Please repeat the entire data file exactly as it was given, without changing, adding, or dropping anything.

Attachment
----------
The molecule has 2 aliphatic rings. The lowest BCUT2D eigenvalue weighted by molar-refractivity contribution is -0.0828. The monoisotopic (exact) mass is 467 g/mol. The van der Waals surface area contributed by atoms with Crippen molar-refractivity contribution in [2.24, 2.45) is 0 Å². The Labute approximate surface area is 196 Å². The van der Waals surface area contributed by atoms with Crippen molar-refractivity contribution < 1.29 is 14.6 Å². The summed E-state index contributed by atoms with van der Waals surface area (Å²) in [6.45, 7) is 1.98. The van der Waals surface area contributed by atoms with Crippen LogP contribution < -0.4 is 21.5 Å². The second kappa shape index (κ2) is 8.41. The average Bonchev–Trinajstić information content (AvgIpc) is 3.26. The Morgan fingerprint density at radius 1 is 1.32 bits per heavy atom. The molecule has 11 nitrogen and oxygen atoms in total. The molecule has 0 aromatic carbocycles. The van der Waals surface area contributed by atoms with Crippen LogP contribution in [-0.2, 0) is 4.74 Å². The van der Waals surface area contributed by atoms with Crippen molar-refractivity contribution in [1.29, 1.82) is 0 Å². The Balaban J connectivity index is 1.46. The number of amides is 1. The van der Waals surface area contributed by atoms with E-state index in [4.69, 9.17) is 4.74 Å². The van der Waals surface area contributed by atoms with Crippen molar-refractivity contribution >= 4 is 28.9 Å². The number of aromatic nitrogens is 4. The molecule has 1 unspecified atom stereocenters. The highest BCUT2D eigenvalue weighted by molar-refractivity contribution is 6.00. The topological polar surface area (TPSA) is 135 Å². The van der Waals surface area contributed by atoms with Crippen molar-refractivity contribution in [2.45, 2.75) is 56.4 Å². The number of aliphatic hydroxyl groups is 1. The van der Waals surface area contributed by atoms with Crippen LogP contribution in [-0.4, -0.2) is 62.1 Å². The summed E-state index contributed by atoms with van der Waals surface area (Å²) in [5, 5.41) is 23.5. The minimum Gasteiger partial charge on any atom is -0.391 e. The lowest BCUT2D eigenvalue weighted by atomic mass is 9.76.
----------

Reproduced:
The molecule has 2 aliphatic rings. The lowest BCUT2D eigenvalue weighted by molar-refractivity contribution is -0.0828. The monoisotopic (exact) mass is 467 g/mol. The van der Waals surface area contributed by atoms with Crippen molar-refractivity contribution in [2.24, 2.45) is 0 Å². The Labute approximate surface area is 196 Å². The van der Waals surface area contributed by atoms with Crippen molar-refractivity contribution < 1.29 is 14.6 Å². The summed E-state index contributed by atoms with van der Waals surface area (Å²) in [6.45, 7) is 1.98. The van der Waals surface area contributed by atoms with Crippen LogP contribution < -0.4 is 21.5 Å². The second kappa shape index (κ2) is 8.41. The average Bonchev–Trinajstić information content (AvgIpc) is 3.26. The Morgan fingerprint density at radius 1 is 1.32 bits per heavy atom. The molecule has 11 nitrogen and oxygen atoms in total. The molecule has 0 aromatic carbocycles. The van der Waals surface area contributed by atoms with Crippen LogP contribution in [-0.2, 0) is 4.74 Å². The van der Waals surface area contributed by atoms with Crippen molar-refractivity contribution in [1.29, 1.82) is 0 Å². The Balaban J connectivity index is 1.46. The number of amides is 1. The van der Waals surface area contributed by atoms with E-state index in [4.69, 9.17) is 4.74 Å². The van der Waals surface area contributed by atoms with Crippen molar-refractivity contribution >= 4 is 28.9 Å². The number of aromatic nitrogens is 4. The molecule has 1 unspecified atom stereocenters. The highest BCUT2D eigenvalue weighted by molar-refractivity contribution is 6.00. The topological polar surface area (TPSA) is 135 Å². The van der Waals surface area contributed by atoms with Crippen molar-refractivity contribution in [2.45, 2.75) is 56.4 Å². The number of aliphatic hydroxyl groups is 1. The van der Waals surface area contributed by atoms with Crippen LogP contribution in [-0.4, -0.2) is 62.1 Å². The summed E-state index contributed by atoms with van der Waals surface area (Å²) in [5, 5.41) is 23.5. The minimum Gasteiger partial charge on any atom is -0.391 e. The lowest BCUT2D eigenvalue weighted by atomic mass is 9.76.